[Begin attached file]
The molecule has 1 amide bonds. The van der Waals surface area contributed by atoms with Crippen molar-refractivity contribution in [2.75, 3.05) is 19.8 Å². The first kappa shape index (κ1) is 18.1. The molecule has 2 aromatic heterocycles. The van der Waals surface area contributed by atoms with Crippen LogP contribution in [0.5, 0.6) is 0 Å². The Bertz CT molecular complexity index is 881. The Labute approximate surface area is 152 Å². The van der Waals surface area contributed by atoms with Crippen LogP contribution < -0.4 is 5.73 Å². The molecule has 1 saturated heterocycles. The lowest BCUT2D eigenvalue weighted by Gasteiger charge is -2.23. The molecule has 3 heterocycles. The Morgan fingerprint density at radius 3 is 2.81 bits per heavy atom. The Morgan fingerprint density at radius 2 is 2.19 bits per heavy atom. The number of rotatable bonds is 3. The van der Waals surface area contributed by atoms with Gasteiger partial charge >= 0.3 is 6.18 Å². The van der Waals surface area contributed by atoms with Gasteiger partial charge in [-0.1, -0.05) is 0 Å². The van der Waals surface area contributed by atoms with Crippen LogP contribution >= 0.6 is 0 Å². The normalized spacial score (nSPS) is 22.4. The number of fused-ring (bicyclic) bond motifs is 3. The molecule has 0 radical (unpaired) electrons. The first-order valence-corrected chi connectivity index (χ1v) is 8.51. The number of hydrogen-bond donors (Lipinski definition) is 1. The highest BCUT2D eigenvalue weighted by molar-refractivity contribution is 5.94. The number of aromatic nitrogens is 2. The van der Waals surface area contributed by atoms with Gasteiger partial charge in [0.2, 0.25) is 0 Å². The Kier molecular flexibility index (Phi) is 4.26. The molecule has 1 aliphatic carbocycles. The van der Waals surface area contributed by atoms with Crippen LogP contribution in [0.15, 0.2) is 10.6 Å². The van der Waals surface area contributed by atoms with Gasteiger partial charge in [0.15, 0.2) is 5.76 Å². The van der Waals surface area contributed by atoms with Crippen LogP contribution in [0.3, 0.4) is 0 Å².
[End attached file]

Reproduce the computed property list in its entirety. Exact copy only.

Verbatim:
The molecule has 1 amide bonds. The van der Waals surface area contributed by atoms with Crippen molar-refractivity contribution in [2.75, 3.05) is 19.8 Å². The first kappa shape index (κ1) is 18.1. The molecule has 2 aromatic heterocycles. The van der Waals surface area contributed by atoms with Crippen LogP contribution in [0.5, 0.6) is 0 Å². The Bertz CT molecular complexity index is 881. The Labute approximate surface area is 152 Å². The van der Waals surface area contributed by atoms with Crippen LogP contribution < -0.4 is 5.73 Å². The molecule has 1 saturated heterocycles. The lowest BCUT2D eigenvalue weighted by Gasteiger charge is -2.23. The molecule has 3 heterocycles. The Morgan fingerprint density at radius 3 is 2.81 bits per heavy atom. The Morgan fingerprint density at radius 2 is 2.19 bits per heavy atom. The number of rotatable bonds is 3. The van der Waals surface area contributed by atoms with Gasteiger partial charge >= 0.3 is 6.18 Å². The van der Waals surface area contributed by atoms with Gasteiger partial charge in [-0.1, -0.05) is 0 Å². The van der Waals surface area contributed by atoms with Crippen LogP contribution >= 0.6 is 0 Å². The normalized spacial score (nSPS) is 22.4. The number of fused-ring (bicyclic) bond motifs is 3. The molecule has 0 radical (unpaired) electrons. The first-order valence-corrected chi connectivity index (χ1v) is 8.51. The number of hydrogen-bond donors (Lipinski definition) is 1. The highest BCUT2D eigenvalue weighted by molar-refractivity contribution is 5.94. The number of aromatic nitrogens is 2. The van der Waals surface area contributed by atoms with Gasteiger partial charge in [0.2, 0.25) is 0 Å². The Kier molecular flexibility index (Phi) is 4.26. The molecule has 1 aliphatic carbocycles. The van der Waals surface area contributed by atoms with Crippen LogP contribution in [0.15, 0.2) is 10.6 Å². The van der Waals surface area contributed by atoms with Gasteiger partial charge in [0.15, 0.2) is 5.76 Å². The van der Waals surface area contributed by atoms with Crippen LogP contribution in [0.3, 0.4) is 0 Å².